The Ngorongoro Crater, situated in Tanzania is the world’s largest, inactive, intact and unfilled caldera and one of the Seven Natural Wonders of Africa. Formed over 3 million years ago, the crater was formed after a giant volcano erupted and collapsed in itself. It is 19km across, 600m deep from floor to rim, and comes with a total floor area of 260 square kilometres.

The crater is home to over 25,000 large animals, from black rhinos, Cape buffalo, hippos and Grant’s zebra. Also living in the crater and the general conservation area is the East African wild dog, Tanzania cheetah, the African leopard, the African lion, making it the best place to catch a glimpse of the Big Five.

Within the crater is Lake Magadi, a shallow lake fed by two rivers: Munge and Lonyoike. Since the lake has no outlet, it is very salty due to evaporation resulting into the deep blue colour. Flamingos, brine shrimp and algae consider the lake a home. Hippos and rhinos take a dip in the marshes next to the lake.

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Ngorongoro Crater, Tanzania. Photo: Grahampurse/Creative Commons Attribution-Share Alike 4.0 International license.

The beauty of the crater is the changing colours in relation to the weather. From December to April/May, the grass is green, accentuating the colours of the various flowers. When the dry season comes, from May to November, the colour shifts from green to yellow and then to brown.

The NCA also protects the Olduvai Gorge, where early human footprints were discovered and is considered one the most important prehistoric sites in the world. Named after the Maasai name for wild sisal plant, the gorge is one of the driest parts of the northern Tanzania. Located east of Serengeti plains, it lies in the shadow of the Ngorongoro highlands.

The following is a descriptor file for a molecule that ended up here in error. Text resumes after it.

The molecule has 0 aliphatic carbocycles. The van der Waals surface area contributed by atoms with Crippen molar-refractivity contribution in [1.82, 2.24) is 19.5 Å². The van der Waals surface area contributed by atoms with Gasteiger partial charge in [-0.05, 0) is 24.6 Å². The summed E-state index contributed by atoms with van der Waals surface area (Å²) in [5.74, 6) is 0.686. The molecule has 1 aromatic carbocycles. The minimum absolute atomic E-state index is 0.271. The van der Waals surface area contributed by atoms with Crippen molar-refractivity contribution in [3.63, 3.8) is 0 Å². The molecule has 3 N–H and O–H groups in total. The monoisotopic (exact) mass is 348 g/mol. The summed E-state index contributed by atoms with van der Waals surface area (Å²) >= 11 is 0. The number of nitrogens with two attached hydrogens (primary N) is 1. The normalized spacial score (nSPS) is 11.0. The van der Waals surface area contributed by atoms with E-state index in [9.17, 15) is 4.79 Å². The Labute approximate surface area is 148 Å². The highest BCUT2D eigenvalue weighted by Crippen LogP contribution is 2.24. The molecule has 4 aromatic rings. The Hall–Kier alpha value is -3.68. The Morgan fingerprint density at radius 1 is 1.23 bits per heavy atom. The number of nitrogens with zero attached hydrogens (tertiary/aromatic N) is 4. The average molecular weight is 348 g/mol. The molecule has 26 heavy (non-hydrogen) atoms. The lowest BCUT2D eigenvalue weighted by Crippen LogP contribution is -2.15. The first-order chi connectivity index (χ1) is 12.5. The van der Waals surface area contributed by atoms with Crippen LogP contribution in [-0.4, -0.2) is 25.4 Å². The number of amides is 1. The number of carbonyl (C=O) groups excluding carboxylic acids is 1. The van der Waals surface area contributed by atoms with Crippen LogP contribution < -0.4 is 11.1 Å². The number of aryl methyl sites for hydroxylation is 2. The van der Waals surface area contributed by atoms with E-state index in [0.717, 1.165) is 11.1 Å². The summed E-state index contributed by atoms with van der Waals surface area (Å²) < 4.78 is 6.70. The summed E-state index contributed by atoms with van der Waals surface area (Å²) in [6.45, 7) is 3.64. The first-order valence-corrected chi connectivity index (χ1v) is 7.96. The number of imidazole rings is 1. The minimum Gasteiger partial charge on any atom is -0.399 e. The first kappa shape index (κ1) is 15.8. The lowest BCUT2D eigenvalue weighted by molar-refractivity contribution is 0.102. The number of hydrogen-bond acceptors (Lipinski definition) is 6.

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The NCA was inscribed to the World Heritage List in 1979 for its contribution to the human evolution and human-environment dynamics.  The stunning landscape of the crater with the concentration of wildlife also contributed to its inscription with UNESCO calling it the ‘truly superb natural phenomenon’.

The view from the bottom of the Ngorongoro Crater towards the southern rim. Clouds are hanging over the rim all the way around the crater, adding to the feeling of the crater being some kind of lost world, disconnected from the rest of the planet. Photo: Bjørn Christian Tørrissen/Creative Commons Attribution-Share Alike 3.0 Unported license

Notably, the NCA has a multiple land-use philosophy, which helps in maintaining the co-existence of human and wildlife in a traditional setting. The main components of the philosophy are pastoralism, conservation of natural resources and tourism.

Some of the great activities in the NCA include game drive, lunch on the floor of the caldera and visit the Ngorongoro National Park.